Another strange criticism was that we obviously played badly on purpose in order to lower ourselves to the people´s level. The bitter truth was that we couldn´t play any better. The simple structures in our music weren´t created because we thought the audience couldn´t understand the music otherwise. It was so because the music was easier to listen to and get into, when it was more continuous, repetitive and less varied. Compare it with the techno music of today. We were after the ecstasy, the magic, the hypnosis and this was achieved most effectively through relentless repetition.
Do you think the drugs of the times contributed to the development of your music?
The drugs, the grass played it´s part in increasing the listening ability. They were catalysts that aided the discovery of specific qualities in the repetitive music and the way it evoked ecstasy. Grass was used as an aid for those who wanted to get into the music. It strengthened the atmosphere. But one shouldn´t overrate it. In many cases it took the atmosphere down and dampened the vibe instead of increasing it. Many of those who smoked fell more or less into apathy. Specially, sometimes some of the youngsters got themselves into problems. When it´s all said and done it´s difficult to see the positive aspects of it all. Musicians and others with their lives in order, got through it better.
Is there any form of music or any other movement today which you feel has the same strong ideals and environmental awareness as you had?
The culture of today is a lot more disillusioned. It´s not merely the ironic, superficial sub cultural aspects but even the more serious aspects of it. Sure militant vegans seem familiar even if the term didn´t exist in those days. A funny thing is that there are many youngsters from 20 to 30 who are interested in our music. It´s not merely a question of interest but also a question insight and understanding! (Editor: Yes I agree in full, see you all at the next Träd, Gräs och Stenar gig!)
Why do you play live so scarcely?
Scarcely you say? We have played approximately ten shows per year during the last three years. It´s as many shows we have been able to play or been offered to play. Work and families take their time as well. Before our whole lives revolved around the band. The name Arbete & Fritid (translation: ”work and recreation”) refers to the fact that one shouldn´t separate the one from the other. Both of them are inseparable conditions of life. (Editor: the name is also that of another legendary Swedish 70´s Psychedelia band, in which Torbjörn and Thomas Gartz were members.)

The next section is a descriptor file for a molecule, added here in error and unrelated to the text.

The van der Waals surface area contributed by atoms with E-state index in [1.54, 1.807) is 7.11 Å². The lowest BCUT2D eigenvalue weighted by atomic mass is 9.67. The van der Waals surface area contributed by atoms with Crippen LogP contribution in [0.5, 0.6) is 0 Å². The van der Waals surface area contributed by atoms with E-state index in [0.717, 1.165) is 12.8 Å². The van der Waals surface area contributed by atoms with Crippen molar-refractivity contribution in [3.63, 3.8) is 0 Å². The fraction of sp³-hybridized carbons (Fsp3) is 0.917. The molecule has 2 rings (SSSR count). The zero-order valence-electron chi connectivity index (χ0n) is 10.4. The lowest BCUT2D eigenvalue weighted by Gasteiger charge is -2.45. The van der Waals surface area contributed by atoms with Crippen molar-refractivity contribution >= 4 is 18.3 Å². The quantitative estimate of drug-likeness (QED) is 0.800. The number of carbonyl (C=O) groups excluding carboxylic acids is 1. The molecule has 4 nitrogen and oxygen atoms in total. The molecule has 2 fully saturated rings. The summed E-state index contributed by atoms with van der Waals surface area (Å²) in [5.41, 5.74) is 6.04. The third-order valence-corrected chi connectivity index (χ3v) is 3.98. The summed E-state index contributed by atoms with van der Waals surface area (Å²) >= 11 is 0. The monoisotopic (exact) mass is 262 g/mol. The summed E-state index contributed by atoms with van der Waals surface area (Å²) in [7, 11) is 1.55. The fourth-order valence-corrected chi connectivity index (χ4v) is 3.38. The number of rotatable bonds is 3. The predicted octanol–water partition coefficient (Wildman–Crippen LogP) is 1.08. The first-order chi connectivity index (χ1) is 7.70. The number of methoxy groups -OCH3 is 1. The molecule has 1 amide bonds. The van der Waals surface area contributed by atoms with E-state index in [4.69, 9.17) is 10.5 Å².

What music do you listen to now days?
I don´t listen to music at all now days! There are too many sounds all over the place. Noises from cars, mainstream music etc. Silence is valuable and you can appreciate it after having teenagers in the house for ten years! IF I listen to something it will surely be something old or reissues by Träd, Gräs och Stenar/Harvester or Arbete & Fritid. The new band Hedningarna is a fresh and interesting new thing for the 90´s as is Anitas Livs. I have some cassettes with Talking Heads which I played often before. At times I can listen to folk music from Papa New Guinea which is truly Stone Age music! Naturally there is a lot of exciting new music. Thomas Gartz is interested in the unexplored, modern experimental music jungle and he plays me some stuff from there now and than.
I have heard someone say that everything possible has been done musically and that everything now days is repetition of earlier music and musical forms. What do you think?
No there is a lot more to be done. Even if the tones are the same, the combinations, interpretations, and the musical attitudes are in constant renewal. I also want to object. The use of music today is distorted. Why must new songs be constantly fabricated and disregarded and later disbanded. A more sustainable use of music should be desired. Old songs are just as good as new ones!


01. All Along The Watchtower — 8:16
02. I Can’t Get No Satisfaction — 11:07
03. Sanningens Silverflod — 3:53
04. Tegenborgsvalsen — 2:35
05. All Makt Åt Folket — 6:05
06. Svarta Pärla — 5:19

Bo Anders Persson — guitar, violin, flute, vocals
Arne Eriksson — electric piano, cello, flute
Torbjörn Abelli — bass, jew’s harp, flute
Thomas Gartz — drums, jew’s harp, flute, vocals


Категории: Albums, Psychedelic Rock, Sweden  Метки:

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1 year ago

Спасибо за альбом:) Сорри, но дебютник по всем данным — 1970г.! ?